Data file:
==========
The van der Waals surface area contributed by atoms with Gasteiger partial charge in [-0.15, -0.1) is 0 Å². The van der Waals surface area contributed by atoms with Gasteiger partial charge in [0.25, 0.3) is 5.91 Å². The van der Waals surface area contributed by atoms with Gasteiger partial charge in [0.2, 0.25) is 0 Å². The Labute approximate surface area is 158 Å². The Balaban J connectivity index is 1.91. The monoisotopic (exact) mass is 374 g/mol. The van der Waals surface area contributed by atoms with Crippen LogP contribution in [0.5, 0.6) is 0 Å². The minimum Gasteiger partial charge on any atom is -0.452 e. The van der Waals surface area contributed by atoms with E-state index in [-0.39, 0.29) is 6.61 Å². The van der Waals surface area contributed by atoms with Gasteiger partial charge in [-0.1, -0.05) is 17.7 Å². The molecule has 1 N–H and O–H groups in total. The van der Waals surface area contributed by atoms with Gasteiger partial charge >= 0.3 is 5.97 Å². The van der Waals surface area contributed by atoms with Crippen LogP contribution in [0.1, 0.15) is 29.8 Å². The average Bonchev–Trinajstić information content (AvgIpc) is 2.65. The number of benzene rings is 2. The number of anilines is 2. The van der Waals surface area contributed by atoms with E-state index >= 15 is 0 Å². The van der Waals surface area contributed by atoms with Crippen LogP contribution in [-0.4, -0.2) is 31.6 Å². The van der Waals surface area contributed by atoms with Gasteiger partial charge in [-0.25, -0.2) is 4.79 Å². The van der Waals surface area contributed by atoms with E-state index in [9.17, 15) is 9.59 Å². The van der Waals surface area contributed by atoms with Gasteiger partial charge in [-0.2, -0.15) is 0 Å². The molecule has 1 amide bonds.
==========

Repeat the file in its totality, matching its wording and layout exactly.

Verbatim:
The van der Waals surface area contributed by atoms with Gasteiger partial charge in [-0.15, -0.1) is 0 Å². The van der Waals surface area contributed by atoms with Gasteiger partial charge in [0.25, 0.3) is 5.91 Å². The van der Waals surface area contributed by atoms with Gasteiger partial charge in [0.2, 0.25) is 0 Å². The Labute approximate surface area is 158 Å². The Balaban J connectivity index is 1.91. The monoisotopic (exact) mass is 374 g/mol. The van der Waals surface area contributed by atoms with Crippen LogP contribution in [0.5, 0.6) is 0 Å². The minimum Gasteiger partial charge on any atom is -0.452 e. The van der Waals surface area contributed by atoms with E-state index in [-0.39, 0.29) is 6.61 Å². The van der Waals surface area contributed by atoms with Gasteiger partial charge in [-0.1, -0.05) is 17.7 Å². The molecule has 1 N–H and O–H groups in total. The van der Waals surface area contributed by atoms with Gasteiger partial charge >= 0.3 is 5.97 Å². The van der Waals surface area contributed by atoms with Crippen LogP contribution in [0.1, 0.15) is 29.8 Å². The average Bonchev–Trinajstić information content (AvgIpc) is 2.65. The number of benzene rings is 2. The number of anilines is 2. The van der Waals surface area contributed by atoms with E-state index >= 15 is 0 Å². The van der Waals surface area contributed by atoms with Crippen LogP contribution in [-0.4, -0.2) is 31.6 Å². The van der Waals surface area contributed by atoms with Gasteiger partial charge in [-0.25, -0.2) is 4.79 Å². The van der Waals surface area contributed by atoms with E-state index in [9.17, 15) is 9.59 Å². The van der Waals surface area contributed by atoms with Gasteiger partial charge in [-0.2, -0.15) is 0 Å². The molecule has 1 amide bonds.